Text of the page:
Healthy Oils And Fats

Previously we all believed saturated fats were bad for you, and your heart. Now some new work finds that while they still aren’t any picnic, these fats may not be so bad for heart health after all. What’s more, replacing these fats with other unhealthy options – highly refined carbs – might actually increase your danger of heart disease.

Eating more fruits, veggies and whole grains has an incredible impact on heart health. Reducing salt (one of the main culprits for encouraging high blood pressure) is also beneficial for keeping your heart healthy and strong. This new research shows reducing saturated fat intake is important, but not nearly as vital as other things.

Rather than focusing on banishing all saturated fats from your diet, nutrition experts recommend you simply try to eat a diet full of veggies, grains and fish – along with all types of fats in moderation. Here are five smart tips for fitting fats and oils into an overall heart healthy diet.

Fat!
Fat! (Photo credit: LexnGer)

1. Stop obsessing about saturated fats. Experts suggested we all cut back on this type of fat when they learned it raises LDL (bad) cholesterol. Since high LDL is one of the leading risk factors for heart disease this made sense, but further study finds that this type of fat has some benefits too – in the form of lowering triglycerides, and raising HDL (good) cholesterol. Together, both of these can reduce the chance of heart disease. Experts now realize that there are many vital biomarkers for heart disease, not just a single one. The AHA (American Heart Association) now recommends reducing saturated fat intake to a maximum of 7% of your total calories for the day.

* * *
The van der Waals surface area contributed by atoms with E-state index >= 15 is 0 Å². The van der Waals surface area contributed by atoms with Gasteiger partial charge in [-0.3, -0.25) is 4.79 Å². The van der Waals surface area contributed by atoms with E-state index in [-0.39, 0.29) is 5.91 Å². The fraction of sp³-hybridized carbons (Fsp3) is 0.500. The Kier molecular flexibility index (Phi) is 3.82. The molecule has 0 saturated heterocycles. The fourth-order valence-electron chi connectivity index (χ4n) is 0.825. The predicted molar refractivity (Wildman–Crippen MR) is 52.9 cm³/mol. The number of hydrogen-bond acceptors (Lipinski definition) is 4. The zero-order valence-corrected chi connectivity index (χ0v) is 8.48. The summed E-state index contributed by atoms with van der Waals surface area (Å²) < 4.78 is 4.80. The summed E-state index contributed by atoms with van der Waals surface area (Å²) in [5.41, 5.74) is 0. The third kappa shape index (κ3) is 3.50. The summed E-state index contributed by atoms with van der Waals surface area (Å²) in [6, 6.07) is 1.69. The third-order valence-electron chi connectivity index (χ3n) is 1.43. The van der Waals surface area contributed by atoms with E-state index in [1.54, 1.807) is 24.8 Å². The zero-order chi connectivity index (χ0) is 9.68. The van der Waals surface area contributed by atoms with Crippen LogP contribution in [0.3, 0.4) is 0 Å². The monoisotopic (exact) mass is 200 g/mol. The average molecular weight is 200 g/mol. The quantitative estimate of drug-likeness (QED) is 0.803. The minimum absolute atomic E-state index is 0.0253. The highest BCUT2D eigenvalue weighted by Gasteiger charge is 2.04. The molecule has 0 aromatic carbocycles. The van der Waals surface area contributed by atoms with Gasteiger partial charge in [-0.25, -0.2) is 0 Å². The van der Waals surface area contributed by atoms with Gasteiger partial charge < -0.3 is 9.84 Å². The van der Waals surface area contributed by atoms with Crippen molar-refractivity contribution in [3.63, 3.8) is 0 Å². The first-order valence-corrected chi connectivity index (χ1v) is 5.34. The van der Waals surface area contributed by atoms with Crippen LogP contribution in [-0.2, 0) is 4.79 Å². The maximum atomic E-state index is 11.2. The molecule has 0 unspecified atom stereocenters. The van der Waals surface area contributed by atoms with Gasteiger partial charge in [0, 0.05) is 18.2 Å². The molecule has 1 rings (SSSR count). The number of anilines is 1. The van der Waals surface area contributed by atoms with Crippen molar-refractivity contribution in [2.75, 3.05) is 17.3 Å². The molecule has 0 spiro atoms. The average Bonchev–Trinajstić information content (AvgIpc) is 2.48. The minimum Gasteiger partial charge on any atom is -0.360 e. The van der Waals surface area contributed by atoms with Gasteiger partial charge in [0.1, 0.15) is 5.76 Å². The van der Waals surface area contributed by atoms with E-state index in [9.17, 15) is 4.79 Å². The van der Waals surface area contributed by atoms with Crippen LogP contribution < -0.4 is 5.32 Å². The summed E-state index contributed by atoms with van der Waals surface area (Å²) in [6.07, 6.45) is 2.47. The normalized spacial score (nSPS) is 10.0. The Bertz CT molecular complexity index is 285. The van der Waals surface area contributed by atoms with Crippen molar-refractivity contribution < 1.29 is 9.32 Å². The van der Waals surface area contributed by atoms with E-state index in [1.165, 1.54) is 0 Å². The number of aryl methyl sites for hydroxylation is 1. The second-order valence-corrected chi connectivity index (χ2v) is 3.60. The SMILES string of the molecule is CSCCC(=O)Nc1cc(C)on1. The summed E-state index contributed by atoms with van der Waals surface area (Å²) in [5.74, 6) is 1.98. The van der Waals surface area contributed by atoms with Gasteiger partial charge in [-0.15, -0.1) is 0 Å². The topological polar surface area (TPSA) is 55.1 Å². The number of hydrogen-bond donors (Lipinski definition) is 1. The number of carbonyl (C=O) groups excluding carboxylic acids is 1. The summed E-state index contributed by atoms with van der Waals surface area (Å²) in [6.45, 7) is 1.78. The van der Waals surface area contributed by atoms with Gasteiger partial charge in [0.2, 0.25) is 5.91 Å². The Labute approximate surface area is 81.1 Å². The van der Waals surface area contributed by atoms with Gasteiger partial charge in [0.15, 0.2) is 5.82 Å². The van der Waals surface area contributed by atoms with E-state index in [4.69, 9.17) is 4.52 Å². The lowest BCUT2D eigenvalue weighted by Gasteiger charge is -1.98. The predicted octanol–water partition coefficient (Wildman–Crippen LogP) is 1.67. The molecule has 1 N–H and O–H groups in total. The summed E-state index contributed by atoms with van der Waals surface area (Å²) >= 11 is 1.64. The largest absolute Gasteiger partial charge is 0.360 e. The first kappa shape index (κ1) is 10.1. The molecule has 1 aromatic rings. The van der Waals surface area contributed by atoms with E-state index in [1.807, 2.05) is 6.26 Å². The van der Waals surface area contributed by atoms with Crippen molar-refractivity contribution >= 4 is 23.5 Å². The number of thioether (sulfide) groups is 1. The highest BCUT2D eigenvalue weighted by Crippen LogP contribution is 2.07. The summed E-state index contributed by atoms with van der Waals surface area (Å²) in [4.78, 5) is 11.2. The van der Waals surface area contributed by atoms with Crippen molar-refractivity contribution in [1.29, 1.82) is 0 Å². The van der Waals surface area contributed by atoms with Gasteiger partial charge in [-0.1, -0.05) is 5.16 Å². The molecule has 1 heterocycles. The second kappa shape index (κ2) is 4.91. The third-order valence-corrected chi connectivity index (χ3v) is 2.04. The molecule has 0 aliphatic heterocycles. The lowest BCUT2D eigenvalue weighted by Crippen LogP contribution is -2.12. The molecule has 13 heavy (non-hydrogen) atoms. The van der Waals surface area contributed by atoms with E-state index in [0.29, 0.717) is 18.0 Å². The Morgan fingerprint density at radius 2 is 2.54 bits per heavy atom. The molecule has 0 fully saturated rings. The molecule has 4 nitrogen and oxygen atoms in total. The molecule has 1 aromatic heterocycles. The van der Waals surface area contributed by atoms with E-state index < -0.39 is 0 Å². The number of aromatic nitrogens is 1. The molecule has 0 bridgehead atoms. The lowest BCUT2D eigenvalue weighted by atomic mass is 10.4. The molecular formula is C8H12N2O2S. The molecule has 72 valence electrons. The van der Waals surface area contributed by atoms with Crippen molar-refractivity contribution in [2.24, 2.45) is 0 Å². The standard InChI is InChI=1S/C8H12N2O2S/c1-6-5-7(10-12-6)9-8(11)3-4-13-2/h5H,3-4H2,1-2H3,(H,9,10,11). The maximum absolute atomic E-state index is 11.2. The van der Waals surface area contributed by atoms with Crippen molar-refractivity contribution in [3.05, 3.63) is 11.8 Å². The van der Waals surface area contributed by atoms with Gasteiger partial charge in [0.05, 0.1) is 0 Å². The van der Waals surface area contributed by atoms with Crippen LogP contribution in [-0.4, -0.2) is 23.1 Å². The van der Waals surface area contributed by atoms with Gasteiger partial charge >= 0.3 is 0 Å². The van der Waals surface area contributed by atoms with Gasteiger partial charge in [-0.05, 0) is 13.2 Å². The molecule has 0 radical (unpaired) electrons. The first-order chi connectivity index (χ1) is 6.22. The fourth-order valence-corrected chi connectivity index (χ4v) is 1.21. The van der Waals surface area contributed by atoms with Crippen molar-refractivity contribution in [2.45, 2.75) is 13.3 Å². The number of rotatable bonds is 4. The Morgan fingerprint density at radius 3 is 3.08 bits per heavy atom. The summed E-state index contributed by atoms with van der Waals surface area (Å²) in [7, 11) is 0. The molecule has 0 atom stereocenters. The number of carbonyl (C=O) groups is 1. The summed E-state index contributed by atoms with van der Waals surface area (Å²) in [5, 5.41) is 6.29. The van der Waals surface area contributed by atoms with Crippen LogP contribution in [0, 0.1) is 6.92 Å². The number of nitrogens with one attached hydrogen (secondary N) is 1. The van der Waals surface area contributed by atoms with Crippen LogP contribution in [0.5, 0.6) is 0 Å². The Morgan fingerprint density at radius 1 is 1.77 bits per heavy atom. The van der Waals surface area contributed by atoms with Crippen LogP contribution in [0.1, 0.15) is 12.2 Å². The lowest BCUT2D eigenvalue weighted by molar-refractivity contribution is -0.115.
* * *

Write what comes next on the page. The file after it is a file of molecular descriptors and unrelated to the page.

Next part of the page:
2. Replace butter with variety of plant-based oils, as they are a healthier alternative. While there’s lots of argument about the healthiest unsaturated oils, olive oil is staple of the well-regarded Mediterranean diet and has earned a place among the healthy oils. It’s also for perfect salad dressings, for adding to pasta or for dipping bread, though not so good for cooking. Canola and sunflower oils are better for cooking as they both have high smoke levels and aren’t likely to overshadow the flavors of the foods.

3. Increase omega-3’s as they’ve been shown to have protective properties against abnormal heart rhythms. Omega 3’s also keep blood vessels healthy, and with brain cells high in omega-3s, they are likely important for healthy brain function as well. Some research finds that not enough omega-3 fats can be linked to psychiatric issues like depression or even schizophrenia. The AHA advises you eat at least 2 servings of oily fish a week. Other options include walnuts, flax seed or canola oil.

4. Avoid trans fats, known to raise LDL (bad) cholesterol and bring down HDL (good) cholesterol, while also increasing inflammation that’s been linked to stroke, diabetes, heart disease and other chronic conditions. Experts have found that increasing trans fats by 2% brings up the chance of heart disease by 23%. Watch for foods that have hydrogenated oils as ingredients.

5. Follow a healthy eating plan. When low-fat products became available everyone was talking about fat, and that following a healthy diet meant slashing fat from what you ate. Now experts understand that fats are a vital part of your overall healthy eating plan, especially unsaturated fats. A perfect example is the highly regarded Mediterranean diet that gets 30% of overall calories from fats that are a natural part of plant oils and fish.

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